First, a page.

Who is the king of glory?
The Lord of might and power.
The Lord, strong in battle.

– Let us come before the Lord and proclaim our thanks.

Gates, raise your heads. Stand up, eternal doors,
and let the king of glory enter.
Who is the king of glory?
The Lord of hosts
– he is the king of glory.

– Let us come before the Lord and proclaim our thanks.

Glory be to the Father and to the Son and to the Holy Spirit,
as it was in the beginning, is now, and ever shall be,
world without end.

– Let us come before the Lord and proclaim our thanks.


Our limbs refreshed with slumber now,
And sloth cast off, in prayer we bow;
And while we sing thy praises dear,
O Father, be thou present here.
To thee our earliest morning song,
To thee our hearts’ full powers belong;
And thou, O Holy One prevent
Each following action and intent.
As shades at morning flee away,
And night before the star of day;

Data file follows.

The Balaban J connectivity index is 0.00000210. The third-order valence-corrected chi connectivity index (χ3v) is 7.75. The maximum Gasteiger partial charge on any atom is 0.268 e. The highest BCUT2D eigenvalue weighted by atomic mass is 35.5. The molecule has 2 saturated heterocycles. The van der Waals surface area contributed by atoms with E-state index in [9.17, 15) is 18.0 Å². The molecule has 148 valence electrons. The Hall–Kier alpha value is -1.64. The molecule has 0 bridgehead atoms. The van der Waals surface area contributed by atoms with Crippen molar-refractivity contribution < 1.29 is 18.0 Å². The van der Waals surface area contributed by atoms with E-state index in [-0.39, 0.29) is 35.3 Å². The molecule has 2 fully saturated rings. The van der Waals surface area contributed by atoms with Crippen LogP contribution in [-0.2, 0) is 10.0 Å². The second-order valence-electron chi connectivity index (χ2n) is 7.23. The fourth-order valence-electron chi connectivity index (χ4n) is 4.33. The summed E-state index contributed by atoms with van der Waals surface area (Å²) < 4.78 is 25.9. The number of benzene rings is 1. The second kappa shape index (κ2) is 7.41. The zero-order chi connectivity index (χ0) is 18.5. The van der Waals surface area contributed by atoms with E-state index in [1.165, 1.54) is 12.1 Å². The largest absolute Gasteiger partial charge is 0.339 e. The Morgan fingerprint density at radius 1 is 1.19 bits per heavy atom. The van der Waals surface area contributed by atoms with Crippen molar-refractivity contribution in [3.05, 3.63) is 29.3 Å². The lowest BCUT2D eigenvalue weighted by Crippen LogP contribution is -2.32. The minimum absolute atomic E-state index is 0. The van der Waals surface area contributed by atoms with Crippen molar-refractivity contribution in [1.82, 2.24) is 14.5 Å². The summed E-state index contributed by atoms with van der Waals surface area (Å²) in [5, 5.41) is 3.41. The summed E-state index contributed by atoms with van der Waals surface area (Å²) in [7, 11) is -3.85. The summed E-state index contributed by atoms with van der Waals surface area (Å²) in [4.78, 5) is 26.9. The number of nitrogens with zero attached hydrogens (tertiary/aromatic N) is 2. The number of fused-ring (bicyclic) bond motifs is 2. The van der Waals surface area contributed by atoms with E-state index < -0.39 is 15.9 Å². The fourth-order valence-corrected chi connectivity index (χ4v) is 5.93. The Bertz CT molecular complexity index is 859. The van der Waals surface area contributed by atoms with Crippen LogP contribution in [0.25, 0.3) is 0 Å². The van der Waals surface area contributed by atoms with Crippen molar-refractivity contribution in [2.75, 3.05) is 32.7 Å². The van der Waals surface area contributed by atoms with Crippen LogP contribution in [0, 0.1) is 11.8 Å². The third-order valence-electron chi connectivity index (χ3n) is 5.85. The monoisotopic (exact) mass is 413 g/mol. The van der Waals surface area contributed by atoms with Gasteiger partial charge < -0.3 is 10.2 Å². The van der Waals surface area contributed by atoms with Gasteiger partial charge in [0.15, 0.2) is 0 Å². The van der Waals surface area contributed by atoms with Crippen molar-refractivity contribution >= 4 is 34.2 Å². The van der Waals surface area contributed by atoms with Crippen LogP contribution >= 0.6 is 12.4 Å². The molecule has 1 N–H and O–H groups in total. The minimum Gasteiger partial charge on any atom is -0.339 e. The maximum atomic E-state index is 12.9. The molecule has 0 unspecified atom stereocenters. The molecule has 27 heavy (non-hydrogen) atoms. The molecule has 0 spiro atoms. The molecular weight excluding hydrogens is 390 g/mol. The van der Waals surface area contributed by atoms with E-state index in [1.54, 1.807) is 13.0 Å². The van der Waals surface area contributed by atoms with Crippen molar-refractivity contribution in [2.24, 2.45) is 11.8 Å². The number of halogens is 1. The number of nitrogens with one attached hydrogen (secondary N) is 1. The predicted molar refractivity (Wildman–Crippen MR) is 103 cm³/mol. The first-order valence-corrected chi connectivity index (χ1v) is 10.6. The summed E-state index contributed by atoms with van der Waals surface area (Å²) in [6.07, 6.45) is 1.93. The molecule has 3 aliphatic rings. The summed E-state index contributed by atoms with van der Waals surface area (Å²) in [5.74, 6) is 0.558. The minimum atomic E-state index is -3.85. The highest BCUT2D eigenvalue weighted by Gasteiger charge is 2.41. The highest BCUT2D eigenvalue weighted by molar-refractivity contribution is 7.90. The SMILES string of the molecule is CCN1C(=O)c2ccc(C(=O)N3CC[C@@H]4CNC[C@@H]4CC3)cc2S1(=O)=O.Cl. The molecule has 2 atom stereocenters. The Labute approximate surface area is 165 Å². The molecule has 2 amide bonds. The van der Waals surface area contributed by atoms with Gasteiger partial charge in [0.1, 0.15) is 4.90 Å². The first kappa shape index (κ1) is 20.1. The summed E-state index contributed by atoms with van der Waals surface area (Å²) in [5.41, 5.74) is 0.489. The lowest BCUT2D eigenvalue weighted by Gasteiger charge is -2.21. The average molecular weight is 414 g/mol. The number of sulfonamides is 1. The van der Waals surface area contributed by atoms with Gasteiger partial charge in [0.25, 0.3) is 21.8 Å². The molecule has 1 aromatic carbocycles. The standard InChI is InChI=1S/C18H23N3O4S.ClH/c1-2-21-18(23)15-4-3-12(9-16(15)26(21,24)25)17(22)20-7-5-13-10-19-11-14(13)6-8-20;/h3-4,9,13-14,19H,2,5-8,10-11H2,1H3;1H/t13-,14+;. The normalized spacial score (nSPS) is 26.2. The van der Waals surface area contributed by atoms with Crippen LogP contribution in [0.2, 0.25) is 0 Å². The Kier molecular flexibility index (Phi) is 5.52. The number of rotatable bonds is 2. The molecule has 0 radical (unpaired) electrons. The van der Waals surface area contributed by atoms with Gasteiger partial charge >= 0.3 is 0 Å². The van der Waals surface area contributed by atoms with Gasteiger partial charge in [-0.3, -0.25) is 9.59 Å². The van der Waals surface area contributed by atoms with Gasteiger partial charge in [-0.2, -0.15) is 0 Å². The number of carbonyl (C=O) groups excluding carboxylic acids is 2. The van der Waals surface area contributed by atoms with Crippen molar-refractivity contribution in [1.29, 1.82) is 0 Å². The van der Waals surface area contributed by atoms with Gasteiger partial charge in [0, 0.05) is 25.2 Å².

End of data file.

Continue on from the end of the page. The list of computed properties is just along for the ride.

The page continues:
So each transgression of the night
Be purged by thee, celestial light!
Cut off, we pray Thee, each offence,
And every lust of thought and sense;
That by their lips who thee adore
Thou mayst be praised forevermore.
Grant this, O Father ever One
With Christ, thy sole-begotten Son,
And Holy Ghost, whom all adore,
Reigning and blest forevermore.

A prayer for relief from affliction
Psalm 6

Lord, save me in your merciful love.

Lord, do not condemn me in your fury:
do not destroy me in your anger.
Take pity on me, Lord, for I am sick;
heal me, Lord, for my bones are in disarray.
My spirit is deeply disturbed,
and you, Lord – how long?
Turn to me, Lord, rescue my spirit:
in your pity, save me.
If I die, how can I praise you?
Can anyone in the underworld proclaim your name?
I struggle and groan,
soak my bed with weeping night after night;
my eyes are troubled with sadness:
I grow older as my enemies watch.
Leave me, all who do evil,
for the Lord has heard my voice as I wept.
The Lord listened to my prayer,
granted me what I asked.
Let my enemies be ashamed and confounded:
let shame and confusion overtake them soon.

Glory be to the Father and to the Son and to the Holy Spirit,
as it was in the beginning, is now, and ever shall be,
world without end.

Lord, save me in your merciful love.
Psalm 9A (9)

Thanksgiving for victory